I may have been wheeled into the OR and asked to move from the gurney from the check-in room onto the operating table. Or not. Hard to remember. I wear glasses and had to take them off before leaving the check-in room, so I couldn’t see much of what was happening. I do remember when I was wheeled through the hospital corridor it reminded me of movies when the overhead lights are seen moving past in the point of view of the patient on the gurney.
When I woke up, I don’t think I was in my hospital room yet. I just remember a woman standing beside my bed saying something like, “There were complications. We had to cut you open.” Just what I didn’t want. I think I fell back asleep after that. I woke up again in my hospital room, which I was pleased to see was private, and a nurse asked me if I remembered that lady giving me the bad news. Yes. I remembered.
My plan was to go home the same afternoon after the surgery, but being cut open meant that was out of the question. I had two main areas of pain. One from the catheter, which they insisted on leaving in for the whole day, and one from the IV line in my arm, which was absolutely killing me. They gave me dilauded, and this time it worked. It felt great. But I think it almost killed me.
Late in the day, I lay in the bed, calming down and not feeling much of anything (the IV in my arm hurt no matter what), and being just between awake and asleep. I would snore with each exhale, even though I thought snores happened on inhales. And then after several breaths, I would stop breathing. I had to deliberately make myself breath again. I noted that even though I had the IV, with saline and antibiotics going into my left arm, there was no pulse monitor or anything monitoring my vital signs. If I did stop breathing, no one would know for hours. I wasn’t being checked up on very regularly.
But I didn’t die. At 10 pm, the nurse came in and got me up for a walk. We did one lap of the floor and I got back into bed. At 5 am, the catheter was removed and I went for another lap of the floor.
I got to go home that next day, after my surgeon saw me on another lap of the floor, that I was walking ok and alert. I really wanted to get out of the hospital. I was discharged around 11 am.
My friend picked me up and still offered her guest room to me, but I wanted to go home.
The pain moving around was terrible. I stayed in bed, but because of all of the saline in my system coming out, for the first day home I had to get out of bed and go pee often, about once an hour. I had to teach myself a new way to sit up, since just sitting up wasn’t working. Roll only my side, push myself up with my arms and grab the headboard to also pull myself up.
Five or six days of this, and I was finally able to just sit up. I moved out of the bed, onto the sofa. I was pretty mobile, but still had pain when I would bend down, like to pick something up from the floor.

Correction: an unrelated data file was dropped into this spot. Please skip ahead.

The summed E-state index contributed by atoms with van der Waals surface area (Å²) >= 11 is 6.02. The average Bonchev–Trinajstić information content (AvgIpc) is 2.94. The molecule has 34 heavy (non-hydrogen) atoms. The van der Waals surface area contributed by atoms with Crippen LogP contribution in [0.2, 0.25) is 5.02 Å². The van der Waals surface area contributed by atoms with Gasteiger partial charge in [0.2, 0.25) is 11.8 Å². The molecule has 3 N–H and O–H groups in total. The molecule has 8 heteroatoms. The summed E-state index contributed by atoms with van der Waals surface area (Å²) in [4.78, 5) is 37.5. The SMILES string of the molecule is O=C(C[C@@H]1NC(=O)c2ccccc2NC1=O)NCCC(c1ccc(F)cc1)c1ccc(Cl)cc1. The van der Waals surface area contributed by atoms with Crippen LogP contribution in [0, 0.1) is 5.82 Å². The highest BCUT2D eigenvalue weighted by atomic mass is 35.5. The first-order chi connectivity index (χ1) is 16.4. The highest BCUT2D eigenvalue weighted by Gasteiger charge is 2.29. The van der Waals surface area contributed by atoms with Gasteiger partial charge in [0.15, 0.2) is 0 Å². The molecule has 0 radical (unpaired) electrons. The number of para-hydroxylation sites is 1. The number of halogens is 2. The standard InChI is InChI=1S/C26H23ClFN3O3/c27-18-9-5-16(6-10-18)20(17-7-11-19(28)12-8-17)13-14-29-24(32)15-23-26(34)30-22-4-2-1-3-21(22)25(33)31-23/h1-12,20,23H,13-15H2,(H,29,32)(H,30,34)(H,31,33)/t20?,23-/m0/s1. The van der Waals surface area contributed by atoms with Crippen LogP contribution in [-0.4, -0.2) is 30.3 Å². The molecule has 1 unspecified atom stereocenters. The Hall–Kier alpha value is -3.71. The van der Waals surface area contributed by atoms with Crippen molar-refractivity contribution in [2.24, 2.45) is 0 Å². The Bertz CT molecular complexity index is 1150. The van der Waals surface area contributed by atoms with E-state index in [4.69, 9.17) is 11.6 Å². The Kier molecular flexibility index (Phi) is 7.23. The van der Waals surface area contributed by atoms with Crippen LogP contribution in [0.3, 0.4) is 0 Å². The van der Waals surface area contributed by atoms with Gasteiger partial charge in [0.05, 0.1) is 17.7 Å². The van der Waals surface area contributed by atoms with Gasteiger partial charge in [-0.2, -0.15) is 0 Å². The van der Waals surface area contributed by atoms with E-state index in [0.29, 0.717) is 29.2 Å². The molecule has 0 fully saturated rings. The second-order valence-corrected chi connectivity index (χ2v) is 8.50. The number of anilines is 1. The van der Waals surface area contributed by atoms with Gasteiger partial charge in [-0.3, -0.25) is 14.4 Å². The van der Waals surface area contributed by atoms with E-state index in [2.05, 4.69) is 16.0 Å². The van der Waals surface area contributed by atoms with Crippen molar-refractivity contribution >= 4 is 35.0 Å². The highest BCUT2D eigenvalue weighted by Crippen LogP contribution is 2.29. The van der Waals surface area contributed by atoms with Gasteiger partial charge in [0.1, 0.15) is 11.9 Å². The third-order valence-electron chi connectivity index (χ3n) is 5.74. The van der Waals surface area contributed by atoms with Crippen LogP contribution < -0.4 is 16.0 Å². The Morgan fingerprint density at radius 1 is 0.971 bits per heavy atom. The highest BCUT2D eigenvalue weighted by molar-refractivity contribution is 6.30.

I was given a prescription for some kind of opioid pain reliever, but I just used Advil. It only hurt when I moved, and I am not someone who enjoys feeling out of it. I spent several days in bed, just watching TV and movies. I had stocked up on frozen meals before the surgery, so I lived off of microwaved food.
It’s now a few months later and I’m moving around fine. No more pain. I did have hot flashes for a couple of months afterwards, but that has stopped. My doctor said it was a common symptom for people in recovery. As a cruel trick, I have the wounds from the laparoscopic attempt in addition to the big cut, so I have a direct comparison to what was and what could have been.
But it was the right choice. I feel so much better, and not just because I don’t have to worry about having an out-of-control period again. I have had migraine headaches for most of my like, sometimes as many as five a month. But I didn’t recall having many headaches since the surgery. So I marked February first and am happy to say I haven’t had a single headache, much less migraine, since then. I also have a lot more energy than before. The feeling that I need to go back to bed at 10am despite having just woken up at 8am is gone. If I have a nap now, I blame it more on pandemic conditions than on my physical state.
Ultimately, a lot of my health problems seem to have cleared up. They were all connected to my uterus. I wish I had skipped the UFE and gone straight for the hysterectomy, but how could I have known the UFE wouldn’t work? I couldn’t. I did the best I could with the available information. Hopefully by sharing this I’ll help someone else out there make a more informed decision about what will work best for them.